An association representing hundreds of construction companies in Calgary is sounding the alarm about job vacancies in the region.
The Calgary Construction Association (CCA) said commercial and residential builders are struggling to find enough workers to keep up with development demands.
CCA president Bill Black said labour makes up around two-thirds of the cost of a building, and protracted schedules can also drive up costs.
“So if you start to see, as we have done in the past, labour begin to get to the point where it cannot meet the demand, you will start to see significant escalation (and) you’ll get delays to projects which then can also have cost implications,” Black said. “And so literally you will potentially see an inability to meet the economic growth.
“Our concern is that this year and in the near future, the skilled worker shortage will become a key issue.”
The construction association said there are 3,000 to 4,000 construction job vacancies in the Calgary region.
The CCA president said he’s heard of member companies going overseas to recruit workers for the upcoming spring construction season, and vacancies are felt on construction sites and in company offices.
Federally, the Canadian Construction Association said there are over 93,000 construction job vacancies in the industry that employs 1.3 million Canadians. Statistics Canada pegged October’s construction job vacancies at 67,400 after a decline of 17,200 in Q3.
According to Canada Mortgage and Housing Corporation data, housing starts in Alberta have been trending up since the onset of the COVID-19 pandemic, with October 2022 starts surpassing September 2014 levels.
The CCA is calling for a rework of the immigration system to seek individuals with high-value, construction-specific skills.
The association also wants the education system to expose more junior high and high school students to the trades, and increase funding for post-secondary institutions to train in the skilled trades.
“I think we have to face up to the reality that interest with young people in pursuing careers in construction has not been growing over the years. It has not necessarily been seen as the most attractive route by them and in many cases, their parents and in also many cases their teachers,” Black said.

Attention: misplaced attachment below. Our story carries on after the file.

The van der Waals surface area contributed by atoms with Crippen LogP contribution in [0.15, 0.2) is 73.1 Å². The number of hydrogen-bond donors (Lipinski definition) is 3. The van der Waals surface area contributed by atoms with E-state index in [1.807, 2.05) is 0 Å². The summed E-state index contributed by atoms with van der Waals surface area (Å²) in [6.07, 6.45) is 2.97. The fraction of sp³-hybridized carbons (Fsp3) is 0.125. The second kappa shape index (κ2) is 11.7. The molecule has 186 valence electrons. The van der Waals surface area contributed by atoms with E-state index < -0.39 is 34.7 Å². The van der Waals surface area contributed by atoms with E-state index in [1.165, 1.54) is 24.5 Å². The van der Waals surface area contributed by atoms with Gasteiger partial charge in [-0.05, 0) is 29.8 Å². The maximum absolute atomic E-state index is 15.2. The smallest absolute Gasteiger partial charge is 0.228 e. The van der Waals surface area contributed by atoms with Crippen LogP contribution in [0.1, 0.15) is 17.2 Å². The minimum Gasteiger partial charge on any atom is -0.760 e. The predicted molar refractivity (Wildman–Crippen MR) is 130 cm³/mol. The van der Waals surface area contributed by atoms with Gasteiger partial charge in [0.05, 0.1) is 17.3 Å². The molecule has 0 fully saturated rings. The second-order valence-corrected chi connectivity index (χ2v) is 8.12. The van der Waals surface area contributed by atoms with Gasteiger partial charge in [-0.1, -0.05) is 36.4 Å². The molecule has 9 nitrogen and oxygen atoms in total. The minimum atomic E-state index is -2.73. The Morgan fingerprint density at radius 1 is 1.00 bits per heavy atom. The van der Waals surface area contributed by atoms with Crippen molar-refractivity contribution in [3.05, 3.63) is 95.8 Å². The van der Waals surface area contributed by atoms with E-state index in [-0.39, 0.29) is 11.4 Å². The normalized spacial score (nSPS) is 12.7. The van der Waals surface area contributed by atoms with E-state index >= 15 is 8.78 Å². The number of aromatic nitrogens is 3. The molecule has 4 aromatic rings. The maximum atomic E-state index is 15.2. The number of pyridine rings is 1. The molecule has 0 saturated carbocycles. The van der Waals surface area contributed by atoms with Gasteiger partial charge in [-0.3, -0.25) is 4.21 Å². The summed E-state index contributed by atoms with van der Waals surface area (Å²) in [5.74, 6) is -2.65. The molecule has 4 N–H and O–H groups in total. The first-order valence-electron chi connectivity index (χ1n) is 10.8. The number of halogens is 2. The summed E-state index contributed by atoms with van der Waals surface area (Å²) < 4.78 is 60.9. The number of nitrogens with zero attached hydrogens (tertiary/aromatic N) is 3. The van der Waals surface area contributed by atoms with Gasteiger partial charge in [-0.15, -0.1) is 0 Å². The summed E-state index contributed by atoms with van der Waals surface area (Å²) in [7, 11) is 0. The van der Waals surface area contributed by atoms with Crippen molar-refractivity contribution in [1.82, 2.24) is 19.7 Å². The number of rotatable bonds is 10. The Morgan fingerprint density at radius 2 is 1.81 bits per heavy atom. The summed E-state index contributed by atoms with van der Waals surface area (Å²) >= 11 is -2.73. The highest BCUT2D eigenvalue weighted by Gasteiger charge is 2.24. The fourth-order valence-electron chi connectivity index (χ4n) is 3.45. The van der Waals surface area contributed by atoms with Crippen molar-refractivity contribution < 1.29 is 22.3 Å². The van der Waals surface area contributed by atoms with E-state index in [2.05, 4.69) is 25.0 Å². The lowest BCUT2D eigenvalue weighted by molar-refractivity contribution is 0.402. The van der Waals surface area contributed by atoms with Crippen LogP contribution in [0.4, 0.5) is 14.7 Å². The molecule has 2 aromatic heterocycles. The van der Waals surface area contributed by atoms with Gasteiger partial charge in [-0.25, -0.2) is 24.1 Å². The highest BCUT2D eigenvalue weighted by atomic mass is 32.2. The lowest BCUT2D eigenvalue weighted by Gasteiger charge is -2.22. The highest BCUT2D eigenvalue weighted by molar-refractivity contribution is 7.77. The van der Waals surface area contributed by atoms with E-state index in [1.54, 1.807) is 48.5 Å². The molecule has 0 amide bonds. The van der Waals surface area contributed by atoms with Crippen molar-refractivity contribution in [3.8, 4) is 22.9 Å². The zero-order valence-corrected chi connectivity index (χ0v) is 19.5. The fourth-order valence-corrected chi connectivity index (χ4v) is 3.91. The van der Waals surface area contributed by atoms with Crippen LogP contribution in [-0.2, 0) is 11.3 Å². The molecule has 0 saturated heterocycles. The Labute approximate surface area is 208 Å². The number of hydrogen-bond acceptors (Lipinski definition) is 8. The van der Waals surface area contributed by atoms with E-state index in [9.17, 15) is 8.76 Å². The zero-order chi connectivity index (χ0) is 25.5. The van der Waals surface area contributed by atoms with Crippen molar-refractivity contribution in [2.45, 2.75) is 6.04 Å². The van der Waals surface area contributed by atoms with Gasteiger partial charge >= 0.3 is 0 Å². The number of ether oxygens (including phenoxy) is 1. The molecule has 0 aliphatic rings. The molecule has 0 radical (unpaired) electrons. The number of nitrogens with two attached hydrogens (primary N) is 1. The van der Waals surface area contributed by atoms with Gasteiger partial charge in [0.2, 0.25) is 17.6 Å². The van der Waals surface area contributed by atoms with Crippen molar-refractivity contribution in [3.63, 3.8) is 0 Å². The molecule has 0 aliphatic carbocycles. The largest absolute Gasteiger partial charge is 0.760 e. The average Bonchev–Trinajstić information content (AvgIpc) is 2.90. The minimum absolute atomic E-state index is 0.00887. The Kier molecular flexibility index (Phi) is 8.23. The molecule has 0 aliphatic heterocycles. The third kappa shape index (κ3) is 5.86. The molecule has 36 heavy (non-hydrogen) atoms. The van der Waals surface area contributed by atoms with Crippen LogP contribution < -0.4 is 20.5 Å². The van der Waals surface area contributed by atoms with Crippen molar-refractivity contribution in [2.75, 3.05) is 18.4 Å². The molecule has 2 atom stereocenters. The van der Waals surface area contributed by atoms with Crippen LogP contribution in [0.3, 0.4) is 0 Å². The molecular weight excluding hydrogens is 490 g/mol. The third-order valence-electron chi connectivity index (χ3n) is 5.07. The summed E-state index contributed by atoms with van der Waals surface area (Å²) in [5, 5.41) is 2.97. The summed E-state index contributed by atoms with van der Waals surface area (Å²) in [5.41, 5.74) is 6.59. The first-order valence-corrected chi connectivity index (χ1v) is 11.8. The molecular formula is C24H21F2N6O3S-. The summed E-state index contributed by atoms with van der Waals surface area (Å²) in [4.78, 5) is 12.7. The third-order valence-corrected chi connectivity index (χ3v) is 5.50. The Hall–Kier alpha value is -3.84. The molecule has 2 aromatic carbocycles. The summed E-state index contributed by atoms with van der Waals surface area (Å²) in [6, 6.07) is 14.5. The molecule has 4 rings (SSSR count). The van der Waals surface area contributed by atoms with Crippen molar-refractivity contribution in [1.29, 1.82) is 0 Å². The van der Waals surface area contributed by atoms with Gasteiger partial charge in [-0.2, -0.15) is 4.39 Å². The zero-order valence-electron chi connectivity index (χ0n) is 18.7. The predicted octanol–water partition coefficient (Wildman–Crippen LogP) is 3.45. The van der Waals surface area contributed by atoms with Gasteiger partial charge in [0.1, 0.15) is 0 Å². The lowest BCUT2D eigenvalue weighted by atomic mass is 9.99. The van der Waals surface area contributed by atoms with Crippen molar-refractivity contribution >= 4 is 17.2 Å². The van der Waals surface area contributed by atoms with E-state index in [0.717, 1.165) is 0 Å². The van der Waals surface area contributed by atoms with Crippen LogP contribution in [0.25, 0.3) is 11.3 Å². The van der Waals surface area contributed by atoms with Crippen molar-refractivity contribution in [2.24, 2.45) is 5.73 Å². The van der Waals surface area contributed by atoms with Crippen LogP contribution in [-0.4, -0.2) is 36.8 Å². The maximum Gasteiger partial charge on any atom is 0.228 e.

“The youth, the parents and the schools need to recognize that (a construction career) is a great opportunity and some of the stigma that has been attached to it increasingly over the years is maybe misplaced.”
In October 2022, homebuilder Jayman Built and residential construction and development industry association BILD Alberta announced a scholarship fund to help 1,400 students pursue construction training at SAIT and NAIT in a bid to shore up worker shortages.
Construction employment figures show growth in Alberta’s sector that mirrored the federal sector for much of the last two decades.
After taking a downward turn in 2015, employment in Alberta’s construction industry has returned to 2011 levels, Statistics Canada data shows.
On Tuesday, the Alberta government announced it was making changes to the Alberta Advantage Immigration Program to nominate workers in high-demand sectors with close relatives already in the province.
Workers with established support systems – increasing their likelihood of an easier transition to Alberta – would be nominated by the province for permanent residency.
“When you have connections into the country (and) into the province that you’re moving into, that social support does make a difference in helping people settle on a more stable basis,” Trade, Immigration and Multiculturalism Minister Rajan Sawhney said, noting close relatives are defined as parents, children or siblings.
Construction was one of the in-demand sectors included in the program, along with health care, technology and engineering.
Scott Crockatt, the vice-president of communications with the Business Council of Alberta, said immigrants and newcomers bring an infusion of skills and add value to the province’s economy.
“We need that right now, because Alberta’s economy is white hot at the moment and our labour market is facing severe shortages,” Crockatt said. “More than half – 60 per cent – of Alberta’s major employers say that finding the right skilled people to do the job is one of their biggest hurdles to growth at the moment.”
Sawhney said 815 of the province’s allotment of 6,500 nominations are earmarked for the new changes. She expects the change will help address the cumulative skilled worker shortage of 33,100 expected by 2025.
The provincial government said Alberta has 100,000 job openings across the province.
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